Who would ever have thought that Gloucestershire’s Police and Crime Commissioner Martin Surl and Cool Britannia rock star Noel Gallagher would have something in common.
Though fans of the DC comic hero Batman might recognise a clue in the headline.
For the man who oversees Gloucestershire Constabulary and former leader of the multi-million selling band Oasis have both had major re-development plans disrupted by bats – the Constabulary’s proposed new learning and development and conference centre at Berkeley and work on the star’s mansion in Hampshire.
Bats at Berkeley – one of the pipistrelles discovered by contractors ‘stripping-out’
PCC Martin Surl said, “You couldn’t make it up. I thought it was a joke when I first heard about it”.
But it was no laughing matter when the contractor, stripping out the former nuclear power station site at Berkeley at the start of its multi-million pound makeover, discovered animal droppings. Following several visits and weeks of analysis, scientists from Bristol based First Ecology established the samples were from the UK’s smallest and most common bat, the pipistrelle.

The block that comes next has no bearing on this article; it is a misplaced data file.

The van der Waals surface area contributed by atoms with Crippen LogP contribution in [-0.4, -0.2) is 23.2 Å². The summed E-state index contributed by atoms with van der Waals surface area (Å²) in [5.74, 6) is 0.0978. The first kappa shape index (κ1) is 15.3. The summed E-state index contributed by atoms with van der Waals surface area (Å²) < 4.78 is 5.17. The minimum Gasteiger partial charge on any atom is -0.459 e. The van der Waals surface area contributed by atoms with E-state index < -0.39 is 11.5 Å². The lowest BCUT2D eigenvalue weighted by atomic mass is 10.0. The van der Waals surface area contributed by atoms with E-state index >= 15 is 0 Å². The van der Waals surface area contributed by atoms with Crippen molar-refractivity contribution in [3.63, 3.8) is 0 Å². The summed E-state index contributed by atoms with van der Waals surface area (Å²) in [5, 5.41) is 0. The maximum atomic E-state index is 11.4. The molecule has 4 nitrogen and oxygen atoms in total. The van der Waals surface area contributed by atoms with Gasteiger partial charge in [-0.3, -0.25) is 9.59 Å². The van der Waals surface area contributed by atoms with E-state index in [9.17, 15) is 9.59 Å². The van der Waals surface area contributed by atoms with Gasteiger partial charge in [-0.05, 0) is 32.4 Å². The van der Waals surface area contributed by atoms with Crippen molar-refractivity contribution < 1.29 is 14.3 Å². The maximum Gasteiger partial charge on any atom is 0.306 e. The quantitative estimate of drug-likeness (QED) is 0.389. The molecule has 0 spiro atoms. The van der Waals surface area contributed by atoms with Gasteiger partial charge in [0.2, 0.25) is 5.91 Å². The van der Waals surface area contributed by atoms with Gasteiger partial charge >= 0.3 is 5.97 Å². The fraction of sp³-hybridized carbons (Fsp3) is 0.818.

The discovery could have held-up work on the new look ‘Sabrina Centre’ for months as a colony of bats in hibernation would have stopped work for the winter. Instead, ecologists were able to determine it was only an itinerant roost. The tiny mammals were coming and going of their own accord and did not have a permanent habitat.
With careful planning, they were accommodated elsewhere on the site and the redevelopment work continued under licence from Natural England.
Mr. Surl said, “I suppose it’s one of the potential hazards with any building work. How often do you hear of big building projects held-up by a band of newts or a nest of birds?
“It’s a very British thing and absolutely right that we pay due regard to the environment. That’s why ‘A Green and Pleasant County’ is one of my Police and Crime Plan commitments.
“The contractor, Wilmott Dixon, did all the right things. They sought the best advice to ensure the bats were safeguarded and work has continued with only minimal disruption”.
Paul Rice, Construction Manager said: ‘‘We take our environmental responsibilities very seriously, which is why we had to suspend work while we investigated the droppings.
“We all breathed a sigh of relief when we found out it was only an itinerant roost. Since the successful move of the bats we are now pushing forward at pace in the construction on the new centre’’
There is, however, no report of the usually outspoken Mr. Gallagher’s reaction to the discovery of an active roost, thought to include the rarer brown long-eared variety, on his land.